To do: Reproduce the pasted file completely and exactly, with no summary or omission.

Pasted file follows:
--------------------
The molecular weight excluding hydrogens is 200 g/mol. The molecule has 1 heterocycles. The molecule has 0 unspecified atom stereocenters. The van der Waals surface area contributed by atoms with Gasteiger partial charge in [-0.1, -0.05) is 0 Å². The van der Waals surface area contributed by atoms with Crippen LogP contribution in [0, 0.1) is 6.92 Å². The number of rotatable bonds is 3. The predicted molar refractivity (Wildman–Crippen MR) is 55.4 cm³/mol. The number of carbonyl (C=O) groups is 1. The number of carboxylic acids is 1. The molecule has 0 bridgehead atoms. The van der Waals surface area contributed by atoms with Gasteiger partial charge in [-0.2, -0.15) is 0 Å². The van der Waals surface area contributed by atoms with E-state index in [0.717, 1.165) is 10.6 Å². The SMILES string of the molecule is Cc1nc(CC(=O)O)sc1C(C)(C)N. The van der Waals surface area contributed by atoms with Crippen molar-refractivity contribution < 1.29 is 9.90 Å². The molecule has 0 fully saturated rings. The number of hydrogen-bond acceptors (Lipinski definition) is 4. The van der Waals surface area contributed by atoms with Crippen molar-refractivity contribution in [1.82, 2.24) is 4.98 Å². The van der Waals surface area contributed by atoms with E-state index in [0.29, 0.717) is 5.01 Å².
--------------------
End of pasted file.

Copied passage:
The molecular weight excluding hydrogens is 200 g/mol. The molecule has 1 heterocycles. The molecule has 0 unspecified atom stereocenters. The van der Waals surface area contributed by atoms with Gasteiger partial charge in [-0.1, -0.05) is 0 Å². The van der Waals surface area contributed by atoms with Crippen LogP contribution in [0, 0.1) is 6.92 Å². The number of rotatable bonds is 3. The predicted molar refractivity (Wildman–Crippen MR) is 55.4 cm³/mol. The number of carbonyl (C=O) groups is 1. The number of carboxylic acids is 1. The molecule has 0 bridgehead atoms. The van der Waals surface area contributed by atoms with Gasteiger partial charge in [-0.2, -0.15) is 0 Å². The van der Waals surface area contributed by atoms with E-state index in [0.717, 1.165) is 10.6 Å². The SMILES string of the molecule is Cc1nc(CC(=O)O)sc1C(C)(C)N. The van der Waals surface area contributed by atoms with Crippen molar-refractivity contribution < 1.29 is 9.90 Å². The molecule has 0 fully saturated rings. The number of hydrogen-bond acceptors (Lipinski definition) is 4. The van der Waals surface area contributed by atoms with Crippen molar-refractivity contribution in [1.82, 2.24) is 4.98 Å². The van der Waals surface area contributed by atoms with E-state index in [0.29, 0.717) is 5.01 Å².